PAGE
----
We were pleased to participate in the March 12th workshop and provide more information about our business. It was a unique opportunity to highlight the investment that Monsanto and hundreds of other seed companies are making on behalf of U.S. farmers. With dozens of trait technologies available to farmers today and fifty new traits currently under development, it’s clear that competition within the U.S. seeds industry is growing. The fight to win the farmer’s business is intense. We remain committed to investing in new products for farmers, products that present another option on farm and offer them more value for their farm.

Cotton farmers in Africa inspect their crop. In Burkina Faso, a country in West Africa, biotech cotton increased from 8,500 hectares to 115,000 hectares.

This week’s ISAAA report is at first glance, not surprising: yes, the “how much?” question is always the lead, and as in other years, the report says more and more farmers around the world are planting biotech crops.*
But more interesting to me, are the answers to the “where?” and “what?” questions. As in, where are farmers planting biotech crops and what are they planting? Reviewing the list, I see countries that I haven’t seen before as well as new products that I haven’t heard of (blue roses anyone?). Here’s some tidbits that caught my eye. Also, I should note that Monsanto is a sponsor of ISAAA. Read the rest of this entry »

Chan Mazour (right, light blue shirt) talks to a group at the Gothenburg Learning Center in the summer of 2009.

For a site that was constructed to study water utilization in crops in a semi-arid environment, Monsanto’s Gothenburg Water Utilization Learning Center had a bit of a small problem during its inaugural year: too much rain.

In an area that typically receives 23 inches of rain per year, the site received approximately 30 inches between April 15 and September 30, said Gothenburg Site Lead Chan Mazour.  Then 30 inches of snow came in October that delayed corn drydown and ultimately harvest.

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Monsanto News Lowdown

January 20, 2010

There is a lot of news at Monsanto this week. Here is a quick read of everything that is going on.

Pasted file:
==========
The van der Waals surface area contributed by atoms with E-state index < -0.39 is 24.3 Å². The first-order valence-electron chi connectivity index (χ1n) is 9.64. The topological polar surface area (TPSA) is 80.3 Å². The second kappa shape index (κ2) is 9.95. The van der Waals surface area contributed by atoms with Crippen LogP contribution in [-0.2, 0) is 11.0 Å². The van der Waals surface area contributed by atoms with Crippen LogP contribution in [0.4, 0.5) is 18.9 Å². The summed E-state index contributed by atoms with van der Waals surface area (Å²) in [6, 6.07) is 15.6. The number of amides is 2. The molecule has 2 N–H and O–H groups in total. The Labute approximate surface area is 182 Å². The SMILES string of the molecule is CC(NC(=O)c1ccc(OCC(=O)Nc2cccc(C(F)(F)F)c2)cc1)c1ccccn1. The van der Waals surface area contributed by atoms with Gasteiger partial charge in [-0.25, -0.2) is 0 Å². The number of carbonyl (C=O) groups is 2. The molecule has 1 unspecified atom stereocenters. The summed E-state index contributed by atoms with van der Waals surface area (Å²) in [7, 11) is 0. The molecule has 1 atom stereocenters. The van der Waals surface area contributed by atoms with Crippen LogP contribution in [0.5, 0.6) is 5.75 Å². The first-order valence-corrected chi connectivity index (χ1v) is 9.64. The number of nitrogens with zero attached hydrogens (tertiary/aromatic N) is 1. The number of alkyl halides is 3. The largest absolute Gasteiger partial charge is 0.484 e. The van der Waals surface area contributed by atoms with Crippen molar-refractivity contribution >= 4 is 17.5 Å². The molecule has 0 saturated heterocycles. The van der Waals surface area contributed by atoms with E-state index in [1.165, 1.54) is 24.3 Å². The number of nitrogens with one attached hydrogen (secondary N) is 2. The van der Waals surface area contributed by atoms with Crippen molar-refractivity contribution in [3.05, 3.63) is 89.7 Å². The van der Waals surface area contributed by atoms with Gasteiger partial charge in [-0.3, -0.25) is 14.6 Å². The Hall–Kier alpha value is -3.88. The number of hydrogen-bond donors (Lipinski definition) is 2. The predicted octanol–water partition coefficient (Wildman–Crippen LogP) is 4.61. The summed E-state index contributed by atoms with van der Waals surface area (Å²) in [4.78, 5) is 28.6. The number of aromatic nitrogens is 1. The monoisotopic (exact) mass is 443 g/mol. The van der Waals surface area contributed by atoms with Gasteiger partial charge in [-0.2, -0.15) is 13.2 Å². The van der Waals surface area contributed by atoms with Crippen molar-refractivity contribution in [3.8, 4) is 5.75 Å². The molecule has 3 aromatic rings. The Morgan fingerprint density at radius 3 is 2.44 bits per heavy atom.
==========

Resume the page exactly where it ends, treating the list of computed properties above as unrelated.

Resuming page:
• Corn Farmers Saved $50M in Insurance Premiums by Planting Biotech
  • And on it goes…Monsanto vs. DuPont
  • Roundup Ready® Alfalfa Goes to the Supreme Court
  • Calling All Rice and Wheat Breeders Read the rest of this entry »

A row of corn stands tall inside the Monmouth, Ill. learning center.

It’s quiet right now at Monsanto’s Monmouth, Ill., Learning Center, as least from a visitor perspective. During the late spring and summer months, a steady stream of farmers, seed dealers, investors, academics, international groups and youth organizations tour the facility to learn about the latest seed technologies being researched and tested in the field.

“And farmers come for another reason,” says Tom Eickhoff, Learning Center manager. “They come with issues and problems they’re dealing with right now on their farms, and how we might be able to help.”

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Yesterday, we moved a step closer. Actually, 11 steps closer.

Every January, in conjunction with the first quarter financial results, Monsanto gives an update on the research and development status of our breeding and biotech traits. The update provides a look at projects that have advanced and new projects that have been added to the pipeline.  A total of 11 trait products moved forward in this year’s update, a new record for the company and good news for farmers who we believe can benefit from many of these innovations. Of those projects, five were completely new.

Based on conversations  had throughout the day, here are some of the areas that garnered the most attention and questions.

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A photo of cotton being grown on one of Monsanto's research farms

Last week, I rode with two colleagues from work over to the Illinois side of the Mississippi River. We visited the Melvin Price Lock & Dam #26 just south of Alton, and then went on to Monsanto’s research farm at Jerseyville. One colleague, Nick, was working on a story about the lock and dam and its critical importance to agriculture (posted here); the other, Tyne, was developing a video feature on the research farm. As for me, well, I was on the trip mostly for the research farm visit, to listen to employees talk about what they do. They’ll be featured in a post in a few weeks.

What struck me about both visits was technology – two very different technologies that are critical for agriculture.

The technology that built Lock and Dam #26 was a collection of engineering and design disciplines. The lock is enormous; I didn’t ask the tour guide for the statistics on the amount of concrete used in construction but to see what’s constructed is to wish you had the contract for the concrete. (If you have to know, the U.S. Army Corps of Engineers brochure says it used 800,000 cubic yards of concrete to build the structure.) (That’s my home driveway times 123,000.) Technology meets water.

I can recall the controversy when it was constructed – some said it wasn’t necessary; it wasn’t environmentally sound; it would damage the river system; it would cost too much. But one thing is clear – it works. And it’s critical for agriculture in the Midwest, because the Mississippi River is the main means of transporting grain south to the Port of New Orleans for export. Little known fact: this was as true 200 years as it is today, and one of the reasons the British sought to capture New Orleans in the War of 1812 – to prevent American farmers from shipping their crops.

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